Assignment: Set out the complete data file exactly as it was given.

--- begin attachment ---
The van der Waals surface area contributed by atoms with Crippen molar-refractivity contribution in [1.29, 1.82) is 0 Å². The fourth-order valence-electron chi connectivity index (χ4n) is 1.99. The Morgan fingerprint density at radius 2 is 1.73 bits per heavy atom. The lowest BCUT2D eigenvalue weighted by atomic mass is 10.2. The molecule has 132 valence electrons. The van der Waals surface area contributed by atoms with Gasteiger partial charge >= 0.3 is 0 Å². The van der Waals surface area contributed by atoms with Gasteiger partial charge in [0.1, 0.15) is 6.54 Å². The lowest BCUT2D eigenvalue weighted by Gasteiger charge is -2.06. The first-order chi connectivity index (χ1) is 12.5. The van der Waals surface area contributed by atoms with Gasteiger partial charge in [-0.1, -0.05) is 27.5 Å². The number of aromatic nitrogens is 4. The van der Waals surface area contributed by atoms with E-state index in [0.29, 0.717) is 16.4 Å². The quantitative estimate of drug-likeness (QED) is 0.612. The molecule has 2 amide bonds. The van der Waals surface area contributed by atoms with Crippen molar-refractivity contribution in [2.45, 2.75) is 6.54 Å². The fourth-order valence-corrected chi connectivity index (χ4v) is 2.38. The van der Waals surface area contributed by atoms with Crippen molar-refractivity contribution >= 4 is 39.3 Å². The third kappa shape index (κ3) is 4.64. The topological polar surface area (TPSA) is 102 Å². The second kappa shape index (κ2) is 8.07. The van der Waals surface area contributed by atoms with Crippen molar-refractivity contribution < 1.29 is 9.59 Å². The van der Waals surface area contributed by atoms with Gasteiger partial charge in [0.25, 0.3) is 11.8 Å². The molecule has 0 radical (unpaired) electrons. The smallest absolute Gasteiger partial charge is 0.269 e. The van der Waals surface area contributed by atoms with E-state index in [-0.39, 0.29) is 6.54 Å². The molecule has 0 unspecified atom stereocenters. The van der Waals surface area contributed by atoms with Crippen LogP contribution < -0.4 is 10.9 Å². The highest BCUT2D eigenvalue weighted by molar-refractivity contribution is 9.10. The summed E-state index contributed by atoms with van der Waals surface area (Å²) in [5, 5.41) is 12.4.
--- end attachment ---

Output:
The van der Waals surface area contributed by atoms with Crippen molar-refractivity contribution in [1.29, 1.82) is 0 Å². The fourth-order valence-electron chi connectivity index (χ4n) is 1.99. The Morgan fingerprint density at radius 2 is 1.73 bits per heavy atom. The lowest BCUT2D eigenvalue weighted by atomic mass is 10.2. The molecule has 132 valence electrons. The van der Waals surface area contributed by atoms with Gasteiger partial charge >= 0.3 is 0 Å². The van der Waals surface area contributed by atoms with Gasteiger partial charge in [0.1, 0.15) is 6.54 Å². The lowest BCUT2D eigenvalue weighted by Gasteiger charge is -2.06. The first-order chi connectivity index (χ1) is 12.5. The van der Waals surface area contributed by atoms with Gasteiger partial charge in [-0.1, -0.05) is 27.5 Å². The number of aromatic nitrogens is 4. The van der Waals surface area contributed by atoms with E-state index in [0.29, 0.717) is 16.4 Å². The quantitative estimate of drug-likeness (QED) is 0.612. The molecule has 2 amide bonds. The van der Waals surface area contributed by atoms with Crippen molar-refractivity contribution in [2.45, 2.75) is 6.54 Å². The fourth-order valence-corrected chi connectivity index (χ4v) is 2.38. The van der Waals surface area contributed by atoms with Crippen molar-refractivity contribution >= 4 is 39.3 Å². The third kappa shape index (κ3) is 4.64. The topological polar surface area (TPSA) is 102 Å². The second kappa shape index (κ2) is 8.07. The van der Waals surface area contributed by atoms with Crippen molar-refractivity contribution < 1.29 is 9.59 Å². The van der Waals surface area contributed by atoms with Gasteiger partial charge in [0.25, 0.3) is 11.8 Å². The molecule has 0 radical (unpaired) electrons. The smallest absolute Gasteiger partial charge is 0.269 e. The van der Waals surface area contributed by atoms with E-state index in [-0.39, 0.29) is 6.54 Å². The molecule has 0 unspecified atom stereocenters. The van der Waals surface area contributed by atoms with Crippen LogP contribution < -0.4 is 10.9 Å². The highest BCUT2D eigenvalue weighted by molar-refractivity contribution is 9.10. The summed E-state index contributed by atoms with van der Waals surface area (Å²) in [5, 5.41) is 12.4.